In part three of our interview with “Luke Cage” Showrunner Cheo Hodari Coker, we discuss the significance of the titular character wearing a hoodie. While it is a significant upgrade from the yellow shirt and tiara worn in the comics (which is hilariously spoofed in the show) there has been considerable discussion on the political message it may be sending as it relates to the shooting death of Florida teen Trayvon Martin in 2012.
In the first episode Cage is a quiet working man whose abilities are known only to his friend Pop, as he wants to keep a low profile. However, as with most hero narratives, he comes to a crossroads one night where he simply can’t ignore an injustice and takes action. The hoodie he is wearing is circumstantial–it’s what he’s wearing to go running–but becomes significant in defining who he is.
“We know that the term thug is the new N-Word,” says Coker. “Even my own son’s reaction to seeing Luke Cage dressed in a hoodie was ‘Why do you have Luke Cage dressed like a thug?’ And my response was that I’ve been wearing hoodies for 30 years. I’m a Stanford graduate. I’m not a thug. What you wear doesn’t make you a thug. And my whole thing was that Black men wearing hoodies could also be heroes. And I saw an opportunity with this show to change the conversation. What we do with the symbol of that is, rather than think about the tragedy of what happened with Trayvon, which is always on our minds, we wanted to also use the power of that imagery to propel it forward in terms of identity and having a hero that says you can’t put us in a box and you can’t kill our spirit.”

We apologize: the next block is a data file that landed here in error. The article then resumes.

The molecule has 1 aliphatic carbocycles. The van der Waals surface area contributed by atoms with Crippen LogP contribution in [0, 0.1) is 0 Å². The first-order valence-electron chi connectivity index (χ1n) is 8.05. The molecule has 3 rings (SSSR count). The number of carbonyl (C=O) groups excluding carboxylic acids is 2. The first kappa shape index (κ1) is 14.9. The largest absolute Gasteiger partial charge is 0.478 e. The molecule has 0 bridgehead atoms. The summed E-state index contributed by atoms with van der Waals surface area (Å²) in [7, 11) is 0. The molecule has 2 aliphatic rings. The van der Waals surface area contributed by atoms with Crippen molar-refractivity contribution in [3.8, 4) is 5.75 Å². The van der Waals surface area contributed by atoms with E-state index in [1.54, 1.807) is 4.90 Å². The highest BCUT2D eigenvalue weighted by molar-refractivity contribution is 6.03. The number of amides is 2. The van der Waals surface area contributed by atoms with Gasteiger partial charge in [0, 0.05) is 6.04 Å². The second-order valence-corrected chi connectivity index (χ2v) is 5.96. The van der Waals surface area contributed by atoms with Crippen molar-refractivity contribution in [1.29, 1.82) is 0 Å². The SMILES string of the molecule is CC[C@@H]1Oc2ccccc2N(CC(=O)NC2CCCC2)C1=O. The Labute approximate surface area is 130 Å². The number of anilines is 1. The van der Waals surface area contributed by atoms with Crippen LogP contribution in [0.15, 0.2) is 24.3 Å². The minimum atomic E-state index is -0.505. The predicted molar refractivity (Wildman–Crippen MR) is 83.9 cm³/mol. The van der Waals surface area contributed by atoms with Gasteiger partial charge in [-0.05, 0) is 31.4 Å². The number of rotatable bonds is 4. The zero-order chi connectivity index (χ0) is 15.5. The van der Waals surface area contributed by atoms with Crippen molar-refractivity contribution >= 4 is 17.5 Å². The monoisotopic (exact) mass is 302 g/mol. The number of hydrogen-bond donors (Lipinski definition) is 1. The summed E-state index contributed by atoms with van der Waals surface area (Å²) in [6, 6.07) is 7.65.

Watch the full video above where he also talks about the early trending topic #CagedHova and how social media has impacted the show.